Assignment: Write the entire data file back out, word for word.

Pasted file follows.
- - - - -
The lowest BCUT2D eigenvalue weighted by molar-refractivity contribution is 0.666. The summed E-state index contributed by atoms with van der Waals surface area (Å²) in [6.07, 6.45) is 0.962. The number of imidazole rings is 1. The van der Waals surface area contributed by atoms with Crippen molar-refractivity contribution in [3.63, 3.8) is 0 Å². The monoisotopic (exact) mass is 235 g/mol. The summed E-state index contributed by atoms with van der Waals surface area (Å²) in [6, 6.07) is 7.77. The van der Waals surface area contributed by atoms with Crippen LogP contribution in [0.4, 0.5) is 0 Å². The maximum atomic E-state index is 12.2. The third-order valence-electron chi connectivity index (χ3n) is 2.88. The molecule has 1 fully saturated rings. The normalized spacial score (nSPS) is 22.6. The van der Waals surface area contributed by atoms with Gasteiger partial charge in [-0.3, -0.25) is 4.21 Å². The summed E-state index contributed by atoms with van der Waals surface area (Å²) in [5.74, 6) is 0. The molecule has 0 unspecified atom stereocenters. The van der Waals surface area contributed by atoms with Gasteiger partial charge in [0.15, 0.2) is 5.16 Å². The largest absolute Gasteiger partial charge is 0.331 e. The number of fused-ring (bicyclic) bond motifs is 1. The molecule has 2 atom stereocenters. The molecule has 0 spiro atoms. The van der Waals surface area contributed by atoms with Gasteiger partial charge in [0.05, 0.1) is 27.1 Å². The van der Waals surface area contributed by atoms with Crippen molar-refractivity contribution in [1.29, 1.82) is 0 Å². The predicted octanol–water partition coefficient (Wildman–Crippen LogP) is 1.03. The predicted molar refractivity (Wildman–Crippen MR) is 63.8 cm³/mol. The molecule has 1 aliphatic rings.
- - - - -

The lowest BCUT2D eigenvalue weighted by molar-refractivity contribution is 0.666. The summed E-state index contributed by atoms with van der Waals surface area (Å²) in [6.07, 6.45) is 0.962. The number of imidazole rings is 1. The van der Waals surface area contributed by atoms with Crippen molar-refractivity contribution in [3.63, 3.8) is 0 Å². The monoisotopic (exact) mass is 235 g/mol. The summed E-state index contributed by atoms with van der Waals surface area (Å²) in [6, 6.07) is 7.77. The van der Waals surface area contributed by atoms with Crippen LogP contribution in [0.4, 0.5) is 0 Å². The maximum atomic E-state index is 12.2. The third-order valence-electron chi connectivity index (χ3n) is 2.88. The molecule has 1 fully saturated rings. The normalized spacial score (nSPS) is 22.6. The van der Waals surface area contributed by atoms with Gasteiger partial charge in [-0.3, -0.25) is 4.21 Å². The summed E-state index contributed by atoms with van der Waals surface area (Å²) in [5.74, 6) is 0. The molecule has 0 unspecified atom stereocenters. The van der Waals surface area contributed by atoms with Gasteiger partial charge in [0.15, 0.2) is 5.16 Å². The largest absolute Gasteiger partial charge is 0.331 e. The number of fused-ring (bicyclic) bond motifs is 1. The molecule has 2 atom stereocenters. The molecule has 0 spiro atoms. The van der Waals surface area contributed by atoms with Gasteiger partial charge in [0.05, 0.1) is 27.1 Å². The van der Waals surface area contributed by atoms with Crippen molar-refractivity contribution in [1.29, 1.82) is 0 Å². The predicted octanol–water partition coefficient (Wildman–Crippen LogP) is 1.03. The predicted molar refractivity (Wildman–Crippen MR) is 63.8 cm³/mol. The molecule has 1 aliphatic rings.